This is Part III of a six-part series noting the impact of last March's stunning deal for Nene. In this section, we touch base with two lead writers of SB Nation's Nuggets blog Denver Stiffs to see how the trade has affected their team. As it turns out, both are happy with having JaVale McGee.
NATE TIMMONS, SITE MANAGER
I can't believe it has already been a year since the big trade. JaVale still feels so new to the Nuggets and he's still finding his place with the team that it feels like he just got here.
At the time, the trade was said to be a money-saving deal by the Nuggets. Then, they turned around and handed McGee a big contract in the offseason, and he makes just $3 million less than Nene this season.
Am I happy with the deal? Yes. I'd make the trade 10 times out of 10 just based on McGee's potential and the fact that I think Nene hit his ceiling in Denver.
We've seen discussion on Denver Stiffs centering around Nene. He easily could have played center in Denver with Kenneth Faried at power forward and a solid backup big in Kosta Koufos, but I like that Masai Ujiri swung for the fences with McGee. Even if Nene is the better player right now, he wasn't bringing a championship to Denver. Can McGee be that guy? That's the question we're waiting to find out.
McGee's development has been slow -- look no further than George Karl refusing to start him and his minutes being down to his 2009-10 levels at just 18.7 per game. It's as if Karl is trying to break McGee down and then rebuild him. We've seen McGee get pulled quickly from games where he takes a bad jumper, doesn't get back on defense or is out of position on either end of the floor.
On the flip side, we've seen Karl trust McGee to close out games, and McGee has put up big games against top teams. Of McGee's 27 games of double-digit scoring, 16 of those are against current playoff teams and the Lakers. Add in that he's a fantastic teammate -- always getting up off the bench after big dunks, shots and blocks -- and you have perhaps the most intriguing player in the league.
We've seen McGee trying out different moves on the floor this season. In addition to his hook shot, he's been working on his jumper and various post moves. On defense, he has been more disciplined as of late with staying down on blocks and focusing on rebounding. It's a process and one where the coaching staff has to decide how much they want to let McGee work on his game in games versus trying to just win. At the beginning of the season, it looked like Karl was far more concerned about winning games than he was developing McGee, but I think both player and coach have been working better together lately. You see that with Karl playing him in key situations.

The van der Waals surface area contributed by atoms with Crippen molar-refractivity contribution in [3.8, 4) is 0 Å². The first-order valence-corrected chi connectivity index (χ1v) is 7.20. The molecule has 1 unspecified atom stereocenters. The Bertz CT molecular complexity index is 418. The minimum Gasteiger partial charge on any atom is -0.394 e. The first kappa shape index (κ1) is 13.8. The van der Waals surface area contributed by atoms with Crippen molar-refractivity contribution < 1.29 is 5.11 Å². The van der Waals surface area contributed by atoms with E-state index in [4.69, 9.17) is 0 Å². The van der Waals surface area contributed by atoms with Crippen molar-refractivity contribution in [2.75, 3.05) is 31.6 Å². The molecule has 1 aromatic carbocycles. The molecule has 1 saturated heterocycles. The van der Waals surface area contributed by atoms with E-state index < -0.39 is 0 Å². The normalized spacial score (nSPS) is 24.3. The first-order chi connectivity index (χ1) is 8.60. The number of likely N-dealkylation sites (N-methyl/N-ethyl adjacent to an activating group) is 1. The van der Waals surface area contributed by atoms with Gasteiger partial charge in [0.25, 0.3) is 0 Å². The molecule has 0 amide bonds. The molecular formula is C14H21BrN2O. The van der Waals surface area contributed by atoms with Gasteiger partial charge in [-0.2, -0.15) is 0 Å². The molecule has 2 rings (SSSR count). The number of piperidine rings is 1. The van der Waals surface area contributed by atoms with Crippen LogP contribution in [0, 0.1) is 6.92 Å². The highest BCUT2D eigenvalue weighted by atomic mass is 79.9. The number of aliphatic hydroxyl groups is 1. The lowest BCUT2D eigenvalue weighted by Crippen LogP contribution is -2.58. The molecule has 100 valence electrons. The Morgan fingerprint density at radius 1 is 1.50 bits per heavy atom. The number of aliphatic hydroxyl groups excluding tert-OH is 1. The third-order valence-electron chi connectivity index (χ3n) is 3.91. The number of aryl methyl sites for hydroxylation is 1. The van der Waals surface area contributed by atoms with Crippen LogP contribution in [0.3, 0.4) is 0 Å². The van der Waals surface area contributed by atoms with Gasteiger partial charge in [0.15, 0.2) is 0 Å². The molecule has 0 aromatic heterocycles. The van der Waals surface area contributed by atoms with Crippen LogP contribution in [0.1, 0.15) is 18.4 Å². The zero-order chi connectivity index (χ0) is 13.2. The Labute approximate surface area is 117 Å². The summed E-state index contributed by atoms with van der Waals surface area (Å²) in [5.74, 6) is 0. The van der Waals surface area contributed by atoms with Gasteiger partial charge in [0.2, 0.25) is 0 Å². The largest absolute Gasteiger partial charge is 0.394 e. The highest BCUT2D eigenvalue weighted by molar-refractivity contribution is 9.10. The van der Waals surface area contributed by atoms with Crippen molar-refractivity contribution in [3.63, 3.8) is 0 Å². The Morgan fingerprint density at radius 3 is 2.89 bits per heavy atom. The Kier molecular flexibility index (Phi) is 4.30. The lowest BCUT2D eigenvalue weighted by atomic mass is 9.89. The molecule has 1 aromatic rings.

His asthma is still a concern, and I don't know if anyone is certain if he can physically be a 30-minute-per-game guy. I've also been debating if McGee is a guy who may coast at times during an 82 game season, but will show up for big games and the playoffs. He'll be making his second playoff appearance this season and I am excited to see how he performs. I love watching McGee play and I hate how things like "Shaqtin a Fool" try to make a caricature out of him.
I am glad he's a member of the Denver Nuggets and I'm excited for his future. I also miss a lot of what Nene brought to a team and I'll continue wishing him success with the Wizards.
JEFFREY MORTON, STAFF WRITER
JaVale is an enigma, wrapped in a riddle, wrapped in a 7' freakishly athletic player, wrapped in a Twinkie. I can say without a doubt that he had grown in some respects, I can also say that he still hasn't progressed the way you would like for a player of his relative talent.
Where JaVale has improved: His desire to work and improve his game seems to be exponentially larger than when he first came to Denver last season. He definitely looks like he is trying to improve those aspects of his game where he struggles the most (team defense, boxing out, not trying to dunk everything). The effort is there. The desire is there. There are some nights where he can single-handedly turn a game for you with amazing dunks and spectacular blocks. JaVale has improved somewhat on his block anticipation, as well as not going after every single shot. He has varied up his offensive game and has incorporated a long hook shot that will make him even more dangerous once he polishes the move. All in all, I appreciate JaVale's desire and his effort night in night out.
Where JaVale has not improved: Unfortunately, team defense and blocking out are areas that JaVale still struggles with mightily. He is often left out of position and will give up many offensive rebounds. His lack of knowledge on defensive rotations can sometimes kill the defensive flow of the team ... often leading to wide open layups in the interior of the defense. JaVale is also a space eater on offense and tends to "camp out" close to the lane when he should be looking for more flow in the mid-circle. If it's not one of his go-to moves, he seems lost a bit, almost like his body is two steps ahead of where his mind is. He still needs to slow down and breathe, not get so excited to do something and make a series of mistakes.
All in all, I'd say that JaVale has improved mightily. His approach to the game has matured just enough to make him more dangerous. However, he still needs to slow it down and let the game come to him. Maturity will be his next step and I'm relatively confident he can get there.